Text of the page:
The US Air Force (USAF) is pondering replacing its Boeing E-3 Sentry Airborne Warning and Control System (AWACS) aircraft, and the commander of the Pacific Air Forces wants the Boeing E-7 Wedgetail.

Chief of staff of the USAF General Charles Brown declined to comment on what should replace the E-3, but said at the Air Force Association’s Aerospace Warfare Symposium on 25 February that the possibility needed to be studied.


Source: Crown Copyright

The UK Royal Air Force is acquiring the E-7 as an AWACS replacement

“I want to actually look at, what options do we have? It’d be premature for me to commit to the Wedgetail right now or a timeline,” he says. “This is something I’ve got to spend more time looking at, but I realise there are some Wedgetail fans out there.”

The Wedgetail is operated by the South Korean air force, the Royal Australian Air Force and Turkish air force. The UK Royal Air Force has also ordered the aircraft.

The E-7 is based on the Boeing 737NG commercial airliner. It carries a fixed, fin-like Northrop Grumman active electronically scanned array radar antenna atop its fuselage instead of the rotating disc radar carried by the E-3.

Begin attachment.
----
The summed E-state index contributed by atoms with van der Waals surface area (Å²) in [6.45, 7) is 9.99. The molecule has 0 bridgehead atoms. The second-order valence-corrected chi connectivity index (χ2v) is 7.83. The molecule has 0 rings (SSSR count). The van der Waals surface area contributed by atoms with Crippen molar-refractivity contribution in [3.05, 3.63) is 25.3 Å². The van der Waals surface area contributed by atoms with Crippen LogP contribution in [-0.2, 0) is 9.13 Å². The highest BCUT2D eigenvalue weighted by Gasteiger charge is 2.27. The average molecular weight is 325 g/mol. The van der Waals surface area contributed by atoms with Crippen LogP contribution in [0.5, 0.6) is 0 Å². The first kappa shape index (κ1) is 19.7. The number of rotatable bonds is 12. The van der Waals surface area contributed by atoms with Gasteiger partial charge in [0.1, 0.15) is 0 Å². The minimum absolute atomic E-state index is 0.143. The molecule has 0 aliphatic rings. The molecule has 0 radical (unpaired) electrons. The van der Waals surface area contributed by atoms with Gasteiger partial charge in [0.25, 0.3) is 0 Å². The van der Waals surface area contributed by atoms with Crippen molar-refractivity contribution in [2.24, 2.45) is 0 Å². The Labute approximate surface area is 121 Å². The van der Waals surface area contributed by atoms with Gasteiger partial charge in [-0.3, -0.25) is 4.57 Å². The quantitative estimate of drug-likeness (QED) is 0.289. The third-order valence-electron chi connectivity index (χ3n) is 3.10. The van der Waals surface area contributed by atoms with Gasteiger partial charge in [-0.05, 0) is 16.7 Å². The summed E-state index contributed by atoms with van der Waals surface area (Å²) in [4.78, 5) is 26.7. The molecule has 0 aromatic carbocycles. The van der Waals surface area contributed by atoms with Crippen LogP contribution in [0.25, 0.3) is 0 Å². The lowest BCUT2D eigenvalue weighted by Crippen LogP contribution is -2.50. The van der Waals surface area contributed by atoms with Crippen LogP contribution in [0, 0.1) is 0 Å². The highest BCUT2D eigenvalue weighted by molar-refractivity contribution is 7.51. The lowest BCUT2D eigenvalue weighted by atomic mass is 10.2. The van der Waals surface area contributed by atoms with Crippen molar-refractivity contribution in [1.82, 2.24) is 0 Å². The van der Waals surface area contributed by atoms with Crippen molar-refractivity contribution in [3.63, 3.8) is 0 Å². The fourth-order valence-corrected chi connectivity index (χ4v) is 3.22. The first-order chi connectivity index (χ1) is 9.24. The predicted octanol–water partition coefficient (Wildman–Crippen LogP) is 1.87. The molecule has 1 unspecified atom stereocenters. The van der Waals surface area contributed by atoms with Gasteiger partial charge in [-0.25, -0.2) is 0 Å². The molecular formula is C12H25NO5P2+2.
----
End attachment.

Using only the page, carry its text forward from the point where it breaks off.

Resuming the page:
E-3 AWACS E-7 Wedgetail at Nellis AFB

Source: Commonwealth of Australia

E-3 AWACS alongside Australian Wedgetail at Nellis AFB

Airborne early warning and control systems like the E-3 and E-7 are used to detect, identify and track enemy aircraft. That information is then used to coordinate a response by US combat aircraft.

The USAF operates 31 examples of the E-3, with an average aircraft age of about 42 years, according to Cirium fleets data. Pacific Air Forces commander General Kenneth Wilsbach says this makes the E-3 difficult to maintain.

“I’m advocating for a replacement to the E-3, mainly because the E-3 is a pretty old airframe and gets challenged at the moment because of how old it is. There’s some other technologies out there that are ready, and quite a bit better than the E-3,” he said at the Aerospace Warfare Symposium on 24 February. “You would love to say that there’s a follow-on technology and maybe we could look at it. But the fact is, we actually need something relatively quick just because of the reliability of the E-3.”